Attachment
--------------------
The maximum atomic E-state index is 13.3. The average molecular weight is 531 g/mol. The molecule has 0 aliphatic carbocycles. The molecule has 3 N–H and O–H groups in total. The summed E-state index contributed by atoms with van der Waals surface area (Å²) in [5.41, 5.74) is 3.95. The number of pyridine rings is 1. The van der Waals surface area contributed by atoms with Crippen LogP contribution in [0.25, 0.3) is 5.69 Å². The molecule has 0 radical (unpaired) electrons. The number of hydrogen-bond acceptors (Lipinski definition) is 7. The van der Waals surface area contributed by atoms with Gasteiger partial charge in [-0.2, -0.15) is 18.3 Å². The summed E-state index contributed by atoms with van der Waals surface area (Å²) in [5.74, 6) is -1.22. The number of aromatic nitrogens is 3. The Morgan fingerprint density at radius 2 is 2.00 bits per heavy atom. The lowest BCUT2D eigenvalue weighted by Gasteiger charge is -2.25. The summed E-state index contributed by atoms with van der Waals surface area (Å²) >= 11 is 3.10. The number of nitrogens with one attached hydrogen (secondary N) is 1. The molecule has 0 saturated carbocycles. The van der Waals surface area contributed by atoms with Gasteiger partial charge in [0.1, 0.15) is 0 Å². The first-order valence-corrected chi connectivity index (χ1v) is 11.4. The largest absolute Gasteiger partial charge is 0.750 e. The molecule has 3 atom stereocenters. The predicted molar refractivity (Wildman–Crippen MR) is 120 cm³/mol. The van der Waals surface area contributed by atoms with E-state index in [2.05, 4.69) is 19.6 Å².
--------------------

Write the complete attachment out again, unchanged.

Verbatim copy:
The maximum atomic E-state index is 13.3. The average molecular weight is 531 g/mol. The molecule has 0 aliphatic carbocycles. The molecule has 3 N–H and O–H groups in total. The summed E-state index contributed by atoms with van der Waals surface area (Å²) in [5.41, 5.74) is 3.95. The number of pyridine rings is 1. The van der Waals surface area contributed by atoms with Crippen LogP contribution in [0.25, 0.3) is 5.69 Å². The molecule has 0 radical (unpaired) electrons. The number of hydrogen-bond acceptors (Lipinski definition) is 7. The van der Waals surface area contributed by atoms with Gasteiger partial charge in [-0.2, -0.15) is 18.3 Å². The summed E-state index contributed by atoms with van der Waals surface area (Å²) in [5.74, 6) is -1.22. The number of aromatic nitrogens is 3. The Morgan fingerprint density at radius 2 is 2.00 bits per heavy atom. The lowest BCUT2D eigenvalue weighted by Gasteiger charge is -2.25. The summed E-state index contributed by atoms with van der Waals surface area (Å²) >= 11 is 3.10. The number of nitrogens with one attached hydrogen (secondary N) is 1. The molecule has 0 saturated carbocycles. The van der Waals surface area contributed by atoms with Gasteiger partial charge in [0.1, 0.15) is 0 Å². The first-order valence-corrected chi connectivity index (χ1v) is 11.4. The largest absolute Gasteiger partial charge is 0.750 e. The molecule has 3 atom stereocenters. The predicted molar refractivity (Wildman–Crippen MR) is 120 cm³/mol. The van der Waals surface area contributed by atoms with E-state index in [2.05, 4.69) is 19.6 Å².